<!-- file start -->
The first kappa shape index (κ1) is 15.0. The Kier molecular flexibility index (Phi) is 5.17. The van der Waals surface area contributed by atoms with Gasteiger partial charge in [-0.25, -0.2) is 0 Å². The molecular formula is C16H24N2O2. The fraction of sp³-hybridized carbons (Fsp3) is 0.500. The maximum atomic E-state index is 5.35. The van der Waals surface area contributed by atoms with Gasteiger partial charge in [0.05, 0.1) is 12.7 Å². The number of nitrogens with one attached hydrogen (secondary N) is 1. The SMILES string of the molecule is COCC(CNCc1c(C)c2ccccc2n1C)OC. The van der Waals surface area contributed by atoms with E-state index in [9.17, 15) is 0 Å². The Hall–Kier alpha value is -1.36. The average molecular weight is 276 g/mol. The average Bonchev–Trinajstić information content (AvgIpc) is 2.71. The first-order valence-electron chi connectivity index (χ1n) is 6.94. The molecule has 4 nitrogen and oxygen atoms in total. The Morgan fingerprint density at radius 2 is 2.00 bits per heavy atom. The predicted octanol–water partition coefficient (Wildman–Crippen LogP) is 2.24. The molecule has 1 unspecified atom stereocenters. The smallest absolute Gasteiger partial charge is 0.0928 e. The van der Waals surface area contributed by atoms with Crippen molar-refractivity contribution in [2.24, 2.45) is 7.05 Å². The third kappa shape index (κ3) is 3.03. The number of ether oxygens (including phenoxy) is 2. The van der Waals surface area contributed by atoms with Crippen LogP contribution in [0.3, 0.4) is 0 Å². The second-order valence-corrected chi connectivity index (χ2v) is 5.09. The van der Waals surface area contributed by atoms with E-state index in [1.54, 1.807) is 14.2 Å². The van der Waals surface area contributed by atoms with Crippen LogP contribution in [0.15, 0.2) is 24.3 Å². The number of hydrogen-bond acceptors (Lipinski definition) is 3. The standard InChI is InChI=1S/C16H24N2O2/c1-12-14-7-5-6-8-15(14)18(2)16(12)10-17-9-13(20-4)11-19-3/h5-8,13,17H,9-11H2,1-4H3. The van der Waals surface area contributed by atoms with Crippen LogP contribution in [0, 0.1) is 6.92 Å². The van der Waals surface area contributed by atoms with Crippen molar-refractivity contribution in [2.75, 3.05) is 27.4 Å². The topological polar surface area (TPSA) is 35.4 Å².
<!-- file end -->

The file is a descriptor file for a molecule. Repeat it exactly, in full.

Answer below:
The first kappa shape index (κ1) is 15.0. The Kier molecular flexibility index (Phi) is 5.17. The van der Waals surface area contributed by atoms with Gasteiger partial charge in [-0.25, -0.2) is 0 Å². The molecular formula is C16H24N2O2. The fraction of sp³-hybridized carbons (Fsp3) is 0.500. The maximum atomic E-state index is 5.35. The van der Waals surface area contributed by atoms with Gasteiger partial charge in [0.05, 0.1) is 12.7 Å². The number of nitrogens with one attached hydrogen (secondary N) is 1. The SMILES string of the molecule is COCC(CNCc1c(C)c2ccccc2n1C)OC. The van der Waals surface area contributed by atoms with E-state index in [9.17, 15) is 0 Å². The Hall–Kier alpha value is -1.36. The average molecular weight is 276 g/mol. The average Bonchev–Trinajstić information content (AvgIpc) is 2.71. The first-order valence-electron chi connectivity index (χ1n) is 6.94. The molecule has 4 nitrogen and oxygen atoms in total. The Morgan fingerprint density at radius 2 is 2.00 bits per heavy atom. The predicted octanol–water partition coefficient (Wildman–Crippen LogP) is 2.24. The molecule has 1 unspecified atom stereocenters. The smallest absolute Gasteiger partial charge is 0.0928 e. The van der Waals surface area contributed by atoms with Crippen molar-refractivity contribution in [2.24, 2.45) is 7.05 Å². The third kappa shape index (κ3) is 3.03. The number of ether oxygens (including phenoxy) is 2. The van der Waals surface area contributed by atoms with Crippen LogP contribution in [0.3, 0.4) is 0 Å². The second-order valence-corrected chi connectivity index (χ2v) is 5.09. The van der Waals surface area contributed by atoms with E-state index in [1.54, 1.807) is 14.2 Å². The van der Waals surface area contributed by atoms with Crippen LogP contribution in [0.15, 0.2) is 24.3 Å². The number of hydrogen-bond acceptors (Lipinski definition) is 3. The standard InChI is InChI=1S/C16H24N2O2/c1-12-14-7-5-6-8-15(14)18(2)16(12)10-17-9-13(20-4)11-19-3/h5-8,13,17H,9-11H2,1-4H3. The van der Waals surface area contributed by atoms with Crippen LogP contribution in [0, 0.1) is 6.92 Å². The van der Waals surface area contributed by atoms with Crippen molar-refractivity contribution in [2.75, 3.05) is 27.4 Å². The topological polar surface area (TPSA) is 35.4 Å².